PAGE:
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RE: Schema Modularisation in XForms (Was: xslt stylesheet for xfo rms to xhtml)

From: Tomayko, Ryan <Ryan_Tomayko@stercomm.com>
Date: Tue, 3 Sep 2002 12:28:20 -0400
Message-ID: <D037B3982A54D611BA5E0006293835400100B6AE@scidubmsg02.amr.stercomm.com>
To: David Cleary <davec@progress.com>, Mark Seaborne <MSeaborne@origoservices.com>, AndrewWatt2001@aol.com, www-forms@w3.org

> > I hope that people use the schema languages that seem most appropriate 
> > to their needs. After all XForms has invented its own schema language 
> > to make up for lack of features in W3C XML Schema and to provide 
> > support for well-formed XML.

> XForms did not invent their own schema language.

I think Mark was referring to the fact that processing binding expressions
results in infoset augmentation in much the same way that W3C XML Schema
processing results in infoset augmentation. Each attaches information to
nodes in a document. They provide different types of augmentation though
with some overlap:


augmentation     XForms      WXS
-----------------------------------------
readonly         Yes         No (at least, I don't think so)
relevant         Yes         No
type             Yes         Yes
constraint       Yes (xpath) Sort Of (regular expressions)
minOccurs        Yes         Yes
maxOccurs        Yes         Yes

- Ryan

-----Original Message-----
From: David Cleary [mailto:davec@progress.com] 
Sent: Tuesday, September 03, 2002 10:57 AM
To: Mark Seaborne; AndrewWatt2001@aol.com; www-forms@w3.org
Subject: RE: Schema Modularisation in XForms (Was: xslt stylesheet for
xforms to xhtml)



> Hmmm, all this seems a bit arbitrary to me. What you are saying is 
> that there can only be one schema language, because of the danger that 
> someone might implement something that only used their own, private 
> schema language. However, if a small company did this, they simply 
> wouldn't sell their product very widely - and this might actually be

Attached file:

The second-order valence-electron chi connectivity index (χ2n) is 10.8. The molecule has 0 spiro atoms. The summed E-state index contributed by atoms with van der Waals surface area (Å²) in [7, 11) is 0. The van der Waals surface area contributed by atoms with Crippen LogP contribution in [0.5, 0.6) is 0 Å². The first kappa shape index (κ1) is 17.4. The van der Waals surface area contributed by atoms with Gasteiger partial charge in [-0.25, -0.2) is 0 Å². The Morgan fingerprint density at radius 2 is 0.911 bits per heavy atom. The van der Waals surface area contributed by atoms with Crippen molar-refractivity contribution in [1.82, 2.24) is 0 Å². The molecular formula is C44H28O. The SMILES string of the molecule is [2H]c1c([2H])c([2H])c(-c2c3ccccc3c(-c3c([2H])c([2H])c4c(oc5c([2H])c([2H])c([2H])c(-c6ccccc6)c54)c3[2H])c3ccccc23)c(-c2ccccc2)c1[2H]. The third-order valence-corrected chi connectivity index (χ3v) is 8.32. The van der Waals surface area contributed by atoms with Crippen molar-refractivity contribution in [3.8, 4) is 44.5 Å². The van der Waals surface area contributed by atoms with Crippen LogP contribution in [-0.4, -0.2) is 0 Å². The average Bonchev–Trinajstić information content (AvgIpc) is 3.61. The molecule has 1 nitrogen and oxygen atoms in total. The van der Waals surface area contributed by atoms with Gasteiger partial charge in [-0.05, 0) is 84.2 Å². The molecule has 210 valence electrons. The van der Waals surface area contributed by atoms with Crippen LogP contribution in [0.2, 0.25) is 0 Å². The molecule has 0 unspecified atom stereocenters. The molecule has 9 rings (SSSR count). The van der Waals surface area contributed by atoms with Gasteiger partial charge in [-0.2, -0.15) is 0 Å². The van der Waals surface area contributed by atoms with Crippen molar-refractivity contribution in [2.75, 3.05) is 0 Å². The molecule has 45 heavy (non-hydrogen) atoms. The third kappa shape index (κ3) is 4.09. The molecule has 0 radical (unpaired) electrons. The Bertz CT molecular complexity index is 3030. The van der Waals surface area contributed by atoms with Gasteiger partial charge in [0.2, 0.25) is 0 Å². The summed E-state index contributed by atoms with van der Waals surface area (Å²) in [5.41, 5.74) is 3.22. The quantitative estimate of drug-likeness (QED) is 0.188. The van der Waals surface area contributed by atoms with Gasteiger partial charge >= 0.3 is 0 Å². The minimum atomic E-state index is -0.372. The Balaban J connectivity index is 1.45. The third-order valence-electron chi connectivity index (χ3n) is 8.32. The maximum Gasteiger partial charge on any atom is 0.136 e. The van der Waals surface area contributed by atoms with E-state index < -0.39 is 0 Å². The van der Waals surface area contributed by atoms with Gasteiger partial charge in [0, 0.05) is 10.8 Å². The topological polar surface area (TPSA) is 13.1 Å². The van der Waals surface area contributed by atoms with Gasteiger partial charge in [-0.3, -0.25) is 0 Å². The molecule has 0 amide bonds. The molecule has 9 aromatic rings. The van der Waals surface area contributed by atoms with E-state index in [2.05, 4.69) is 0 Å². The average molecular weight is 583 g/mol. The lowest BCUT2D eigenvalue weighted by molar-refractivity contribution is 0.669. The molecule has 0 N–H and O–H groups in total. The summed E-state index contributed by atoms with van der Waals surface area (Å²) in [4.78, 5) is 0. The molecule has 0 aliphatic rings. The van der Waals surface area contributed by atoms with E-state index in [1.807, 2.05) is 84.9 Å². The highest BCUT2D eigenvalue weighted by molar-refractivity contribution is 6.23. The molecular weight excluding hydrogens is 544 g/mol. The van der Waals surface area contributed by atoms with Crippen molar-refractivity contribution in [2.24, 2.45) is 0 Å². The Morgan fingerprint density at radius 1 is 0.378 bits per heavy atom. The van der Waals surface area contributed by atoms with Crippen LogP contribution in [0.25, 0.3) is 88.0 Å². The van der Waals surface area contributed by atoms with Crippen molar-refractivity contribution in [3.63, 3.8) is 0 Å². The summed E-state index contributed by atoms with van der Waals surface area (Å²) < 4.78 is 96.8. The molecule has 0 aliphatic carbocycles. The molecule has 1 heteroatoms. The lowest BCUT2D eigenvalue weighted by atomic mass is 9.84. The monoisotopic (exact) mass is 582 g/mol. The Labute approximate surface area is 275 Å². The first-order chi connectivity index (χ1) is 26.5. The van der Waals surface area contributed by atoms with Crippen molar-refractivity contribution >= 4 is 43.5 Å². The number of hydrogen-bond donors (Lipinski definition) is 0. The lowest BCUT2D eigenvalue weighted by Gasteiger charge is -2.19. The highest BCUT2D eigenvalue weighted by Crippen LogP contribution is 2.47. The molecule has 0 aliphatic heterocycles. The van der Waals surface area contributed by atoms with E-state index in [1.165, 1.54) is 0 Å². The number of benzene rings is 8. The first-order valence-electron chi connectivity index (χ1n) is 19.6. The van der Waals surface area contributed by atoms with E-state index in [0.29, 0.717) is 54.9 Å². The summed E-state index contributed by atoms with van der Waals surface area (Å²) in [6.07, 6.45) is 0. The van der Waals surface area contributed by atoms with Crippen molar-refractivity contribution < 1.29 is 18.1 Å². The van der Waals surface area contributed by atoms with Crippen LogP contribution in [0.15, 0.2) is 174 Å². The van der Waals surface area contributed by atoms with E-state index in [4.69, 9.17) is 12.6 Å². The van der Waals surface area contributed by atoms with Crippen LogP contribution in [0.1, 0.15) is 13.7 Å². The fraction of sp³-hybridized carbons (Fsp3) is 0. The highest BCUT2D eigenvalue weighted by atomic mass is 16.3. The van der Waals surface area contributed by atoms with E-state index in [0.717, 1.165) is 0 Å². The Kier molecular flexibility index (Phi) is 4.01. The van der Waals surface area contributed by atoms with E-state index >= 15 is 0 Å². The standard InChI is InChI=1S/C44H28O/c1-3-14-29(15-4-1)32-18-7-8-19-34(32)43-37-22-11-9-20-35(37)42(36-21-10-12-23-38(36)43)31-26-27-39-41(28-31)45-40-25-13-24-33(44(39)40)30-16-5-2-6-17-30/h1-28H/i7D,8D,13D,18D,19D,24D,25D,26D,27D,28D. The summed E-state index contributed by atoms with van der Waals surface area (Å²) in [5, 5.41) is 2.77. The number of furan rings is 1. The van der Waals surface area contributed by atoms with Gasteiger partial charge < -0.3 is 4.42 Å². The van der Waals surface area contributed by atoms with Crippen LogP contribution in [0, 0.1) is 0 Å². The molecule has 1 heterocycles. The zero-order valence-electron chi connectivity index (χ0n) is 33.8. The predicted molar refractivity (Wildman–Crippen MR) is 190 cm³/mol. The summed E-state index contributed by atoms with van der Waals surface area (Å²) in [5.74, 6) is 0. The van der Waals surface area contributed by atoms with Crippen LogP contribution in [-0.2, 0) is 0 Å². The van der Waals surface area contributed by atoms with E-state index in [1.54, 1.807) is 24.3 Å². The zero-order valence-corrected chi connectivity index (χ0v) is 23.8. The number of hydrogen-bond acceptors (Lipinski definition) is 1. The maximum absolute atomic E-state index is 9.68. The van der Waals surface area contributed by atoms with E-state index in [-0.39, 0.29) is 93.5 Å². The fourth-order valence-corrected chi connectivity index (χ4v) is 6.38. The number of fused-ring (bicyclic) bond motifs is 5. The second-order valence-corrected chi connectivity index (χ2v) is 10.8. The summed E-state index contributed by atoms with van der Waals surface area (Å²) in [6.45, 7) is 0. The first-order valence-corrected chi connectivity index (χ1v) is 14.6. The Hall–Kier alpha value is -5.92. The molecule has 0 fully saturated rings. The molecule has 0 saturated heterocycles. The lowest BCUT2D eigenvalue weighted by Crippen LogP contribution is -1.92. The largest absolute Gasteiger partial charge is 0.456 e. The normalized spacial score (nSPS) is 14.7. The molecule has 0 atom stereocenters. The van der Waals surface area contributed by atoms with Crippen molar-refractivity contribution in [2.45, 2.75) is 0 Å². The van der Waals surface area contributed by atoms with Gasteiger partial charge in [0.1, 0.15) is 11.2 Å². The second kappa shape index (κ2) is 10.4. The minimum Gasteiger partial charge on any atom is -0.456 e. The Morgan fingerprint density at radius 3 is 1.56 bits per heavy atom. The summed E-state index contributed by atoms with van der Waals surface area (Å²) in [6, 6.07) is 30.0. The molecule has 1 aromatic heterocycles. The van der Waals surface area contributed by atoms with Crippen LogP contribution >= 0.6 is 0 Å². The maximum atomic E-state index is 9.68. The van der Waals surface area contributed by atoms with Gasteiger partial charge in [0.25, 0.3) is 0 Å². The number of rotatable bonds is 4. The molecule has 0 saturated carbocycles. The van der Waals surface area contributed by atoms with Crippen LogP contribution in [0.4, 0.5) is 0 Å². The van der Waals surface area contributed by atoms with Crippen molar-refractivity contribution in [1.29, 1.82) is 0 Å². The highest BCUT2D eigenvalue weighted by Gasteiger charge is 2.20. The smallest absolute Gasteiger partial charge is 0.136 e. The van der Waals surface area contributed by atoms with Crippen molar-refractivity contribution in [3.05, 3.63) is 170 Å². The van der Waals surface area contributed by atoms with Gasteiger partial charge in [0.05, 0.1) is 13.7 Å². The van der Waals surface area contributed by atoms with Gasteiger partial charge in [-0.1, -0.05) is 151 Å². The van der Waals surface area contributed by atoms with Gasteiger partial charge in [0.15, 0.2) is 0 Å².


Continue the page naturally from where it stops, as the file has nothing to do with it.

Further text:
> fine for a niche market. If a Microsoft does the same, then everyone 
> else will support it, in the way most word processing packages support 
> a multitude of Word formats, past and present.

Not what I'm saying at all. If you are passing around XML data, both client
and server can validate that data against any schema language and still be
interoperable. However, that doesn't apply to SOAP and XForms. Both client
and server need to understand the schema language used, and that schema
language is tied to the data.

> I hope that people use the schema languages that seem most appropriate 
> to their needs. After all XForms has invented its own schema language 
> to make up for lack of features in W3C XML Schema and to provide 
> support for well-formed XML.

XForms did not invent their own schema language.

> We are thinking about
> using Relax and/or Schematron for the same reason (they are/will soon 
> be standards, and are more general purpose than XForms constraints). 
> If XForms supports Relax, then fine; if it doesn't, someone else will 
> come up with a mechanism for transforming Relax into W3C XML Schema 
> and/or XForms constraints. If vendors think that support for Relax, or 
> Schematron will sell their products, they will offer such mechanisms 
> built in to their XForms implementations. If not, a bit of 
> preprocessing may be in order.

If every client must support an arbitrary plugable language to determine the
XForms model, kind of defeats the "XML Schema is too complicated" argument.

> I don't think it really matters one way or the other - as long as we 
> can map between languages, which is the whole point of using XML for 
> such things in the first place. It is probably sufficient for you to 
> argue that XForms is quite complicated enough already, without adding 
> plug-in schema language support!

So you can get support for at least 3 schema languages on a mobile phone by
writing some mapping code? I don't think so. That is why XForms only
requires XML Schema datatype support as a minimum. And their ain't any
datatypes in Relax and Schematron in any case.

Dave
Received on Tuesday, 3 September 2002 12:29:09 GMT

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